Kennebec Kineo, 1930s

Bob Holtzman

I may have an opportunity to pick up a Kineo from the 1930s - don't have serial number, photos, or other details - yet. Soliciting general opinions -- what do we think of Kennebecs from this era in general, and the Kineo in particular?
I always thought mine was a good canoe. It was quite well built and paddled nicely. It was made from good materials. I would take one of these over an OT from the same vintage if only because they are a bit more uncommon. There are an awful lot of similarities though. Most folks cannot tell one from the other.
But the name is a keeper. How can you beat a canoe named after that priceless little knob over Moosehead? Go for it.
I looked at the Keneo Special today and did not buy it. Hard decision. Here it its:

It's in pretty good shape: needs new canvas and a couple punky spots at one end of the gunwales but nothing serious. It was a couple other things that bothered me. Its current owner had gotten it as a near-basket case, and in renovating it had replaced both stems, so there was no evidence of the serial number. He had written the number down before he tore the old stems out, and done the research (with the Maine State Museum before WCHA got hold of the info.) and ID'd it from 1931. He had the written documentation from the museum, including a transcription of the build record (not a copy of the original). I'm quite confident that he's being honest about it, but I felt that the inability to demonstrate provenance seriously impaired its value as a collectible.

The decks were also replacements, and no name plate. One of the thwarts was clearly replaced, and I suspect both seats may have been too, but the seats and thwarts were replaced prior to the current owner.

Other than that: lack of a center thwart (as original) means that I can't lift it myself. Lovely round bilges -- looks like it would behave wonderfully in moving water.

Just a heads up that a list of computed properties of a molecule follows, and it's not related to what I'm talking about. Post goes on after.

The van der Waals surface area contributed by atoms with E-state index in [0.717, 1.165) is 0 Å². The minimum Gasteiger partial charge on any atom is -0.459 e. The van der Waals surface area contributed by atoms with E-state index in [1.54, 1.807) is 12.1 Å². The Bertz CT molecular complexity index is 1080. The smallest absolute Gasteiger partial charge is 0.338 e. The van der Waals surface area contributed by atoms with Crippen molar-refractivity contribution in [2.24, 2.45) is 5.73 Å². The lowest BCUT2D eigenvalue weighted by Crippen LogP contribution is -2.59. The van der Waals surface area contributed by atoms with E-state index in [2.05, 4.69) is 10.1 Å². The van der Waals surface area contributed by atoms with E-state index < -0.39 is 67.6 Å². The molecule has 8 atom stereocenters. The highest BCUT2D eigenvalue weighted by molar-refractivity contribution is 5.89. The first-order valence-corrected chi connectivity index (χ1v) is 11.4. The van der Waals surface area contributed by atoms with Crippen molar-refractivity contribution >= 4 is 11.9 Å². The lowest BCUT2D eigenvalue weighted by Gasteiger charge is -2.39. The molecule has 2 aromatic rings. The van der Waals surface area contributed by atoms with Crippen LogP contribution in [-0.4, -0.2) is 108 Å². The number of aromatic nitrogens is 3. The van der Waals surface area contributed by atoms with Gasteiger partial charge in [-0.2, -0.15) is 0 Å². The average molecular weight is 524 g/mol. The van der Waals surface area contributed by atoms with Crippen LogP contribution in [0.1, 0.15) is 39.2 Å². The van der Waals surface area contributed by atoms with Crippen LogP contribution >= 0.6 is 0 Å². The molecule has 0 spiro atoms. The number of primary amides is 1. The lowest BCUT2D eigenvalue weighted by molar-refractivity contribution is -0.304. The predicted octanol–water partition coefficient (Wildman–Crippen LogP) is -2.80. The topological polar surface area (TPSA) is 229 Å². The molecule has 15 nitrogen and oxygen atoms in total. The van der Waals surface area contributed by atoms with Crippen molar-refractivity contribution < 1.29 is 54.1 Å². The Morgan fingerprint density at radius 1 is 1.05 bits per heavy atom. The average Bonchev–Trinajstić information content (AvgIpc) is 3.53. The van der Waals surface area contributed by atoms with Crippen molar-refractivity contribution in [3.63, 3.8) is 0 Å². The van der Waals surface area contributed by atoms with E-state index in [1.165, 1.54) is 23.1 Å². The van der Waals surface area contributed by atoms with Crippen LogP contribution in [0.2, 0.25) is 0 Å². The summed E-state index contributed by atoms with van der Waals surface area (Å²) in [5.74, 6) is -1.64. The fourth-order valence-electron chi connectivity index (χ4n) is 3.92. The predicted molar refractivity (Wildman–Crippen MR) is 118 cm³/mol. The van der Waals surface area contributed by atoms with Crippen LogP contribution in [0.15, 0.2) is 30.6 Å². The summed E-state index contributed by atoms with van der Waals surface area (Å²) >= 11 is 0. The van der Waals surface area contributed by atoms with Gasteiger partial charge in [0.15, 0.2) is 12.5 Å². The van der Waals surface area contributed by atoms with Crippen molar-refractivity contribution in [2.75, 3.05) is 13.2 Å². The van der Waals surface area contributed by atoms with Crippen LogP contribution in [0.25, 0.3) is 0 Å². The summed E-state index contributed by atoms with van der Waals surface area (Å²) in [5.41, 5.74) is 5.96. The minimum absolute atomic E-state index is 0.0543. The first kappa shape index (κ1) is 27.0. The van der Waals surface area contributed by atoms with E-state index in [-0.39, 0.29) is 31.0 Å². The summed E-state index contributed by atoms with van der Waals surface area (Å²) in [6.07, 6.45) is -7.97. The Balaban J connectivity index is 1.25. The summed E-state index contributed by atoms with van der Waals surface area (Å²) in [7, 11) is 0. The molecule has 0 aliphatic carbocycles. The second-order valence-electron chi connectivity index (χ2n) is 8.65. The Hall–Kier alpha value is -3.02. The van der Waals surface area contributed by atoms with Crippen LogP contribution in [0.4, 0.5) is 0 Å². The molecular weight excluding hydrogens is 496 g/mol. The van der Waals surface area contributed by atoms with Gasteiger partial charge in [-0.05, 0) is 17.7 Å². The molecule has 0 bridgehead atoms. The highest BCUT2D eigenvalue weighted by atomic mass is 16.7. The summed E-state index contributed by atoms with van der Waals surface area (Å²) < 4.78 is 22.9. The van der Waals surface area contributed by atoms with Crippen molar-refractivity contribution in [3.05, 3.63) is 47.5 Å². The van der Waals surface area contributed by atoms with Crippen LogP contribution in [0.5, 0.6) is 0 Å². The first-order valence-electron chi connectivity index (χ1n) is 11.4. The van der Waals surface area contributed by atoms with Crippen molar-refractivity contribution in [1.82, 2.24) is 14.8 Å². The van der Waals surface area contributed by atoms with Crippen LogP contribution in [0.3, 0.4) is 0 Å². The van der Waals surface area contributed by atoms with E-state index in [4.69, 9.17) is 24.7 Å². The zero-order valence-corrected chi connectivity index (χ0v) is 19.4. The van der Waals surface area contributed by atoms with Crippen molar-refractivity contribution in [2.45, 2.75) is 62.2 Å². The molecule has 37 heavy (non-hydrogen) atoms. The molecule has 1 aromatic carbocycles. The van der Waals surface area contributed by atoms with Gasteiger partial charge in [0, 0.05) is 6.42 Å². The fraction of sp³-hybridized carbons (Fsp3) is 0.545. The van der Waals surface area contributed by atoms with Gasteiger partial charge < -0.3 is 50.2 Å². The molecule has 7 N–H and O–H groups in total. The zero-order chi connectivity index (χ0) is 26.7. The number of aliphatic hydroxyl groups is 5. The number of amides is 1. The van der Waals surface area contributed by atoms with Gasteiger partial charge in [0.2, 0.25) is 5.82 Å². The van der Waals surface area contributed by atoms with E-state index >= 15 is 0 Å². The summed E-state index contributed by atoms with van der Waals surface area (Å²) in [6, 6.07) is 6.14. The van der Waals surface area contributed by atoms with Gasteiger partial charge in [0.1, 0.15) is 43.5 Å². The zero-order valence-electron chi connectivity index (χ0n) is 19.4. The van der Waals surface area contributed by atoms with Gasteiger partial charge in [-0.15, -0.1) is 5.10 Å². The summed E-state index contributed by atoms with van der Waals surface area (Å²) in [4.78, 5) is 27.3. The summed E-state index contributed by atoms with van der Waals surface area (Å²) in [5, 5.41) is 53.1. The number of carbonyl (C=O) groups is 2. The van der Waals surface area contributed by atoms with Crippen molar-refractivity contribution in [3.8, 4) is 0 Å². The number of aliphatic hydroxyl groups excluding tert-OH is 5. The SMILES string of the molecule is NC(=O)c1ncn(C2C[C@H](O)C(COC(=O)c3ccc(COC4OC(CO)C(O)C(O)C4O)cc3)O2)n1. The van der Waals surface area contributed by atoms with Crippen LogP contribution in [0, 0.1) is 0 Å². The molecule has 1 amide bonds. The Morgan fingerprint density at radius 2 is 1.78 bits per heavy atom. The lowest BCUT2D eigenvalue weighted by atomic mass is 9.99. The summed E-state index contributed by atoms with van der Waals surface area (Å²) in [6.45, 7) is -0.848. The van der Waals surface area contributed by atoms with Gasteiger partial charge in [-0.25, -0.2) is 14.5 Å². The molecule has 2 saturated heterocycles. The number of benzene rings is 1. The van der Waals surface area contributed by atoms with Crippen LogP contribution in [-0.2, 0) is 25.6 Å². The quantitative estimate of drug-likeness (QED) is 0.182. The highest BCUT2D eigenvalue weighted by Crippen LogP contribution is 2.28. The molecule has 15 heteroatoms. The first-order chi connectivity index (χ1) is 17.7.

Probably worth the $700 asking price, but I couldnt' get over the lack of serial #.

Newby foolishness? Smart move?
I have found a temporary carrying yoke with clamps to be a simple solution to the lack of a middle thwart (or a good trailer to carry the canoe upright). It would have been a much more interesting canoe to me as well if the name plate and original stems showing the serial numbers had been preserved. The "value as a collectible" is always exceptionally hard to judge. The message at has more on this topic if you have not seen it already. These are usually very personal decisions so it is always wise to listen to your gut instincts as you have in this case. Good luck with your search,

Benson, Thanks for this input. I re-read the thread "what is my old canoe worth" and it confirmed that the asking price was about right. The lack of center thwart certainly wasn't the deal killer -- just an inconvenience that I noted. Thanks for reassurance about the "gut" factor -- I guess it is, to a large extent, about making yourself happy.
No center thwart

FWIW, I have a OT Charles River with no center thwart. I typically carry it over the shoulder - the center of one gunwale on my shoulder. But it is awkward and I don't go very far with it that way before it gets painful (a few hundred yards or so).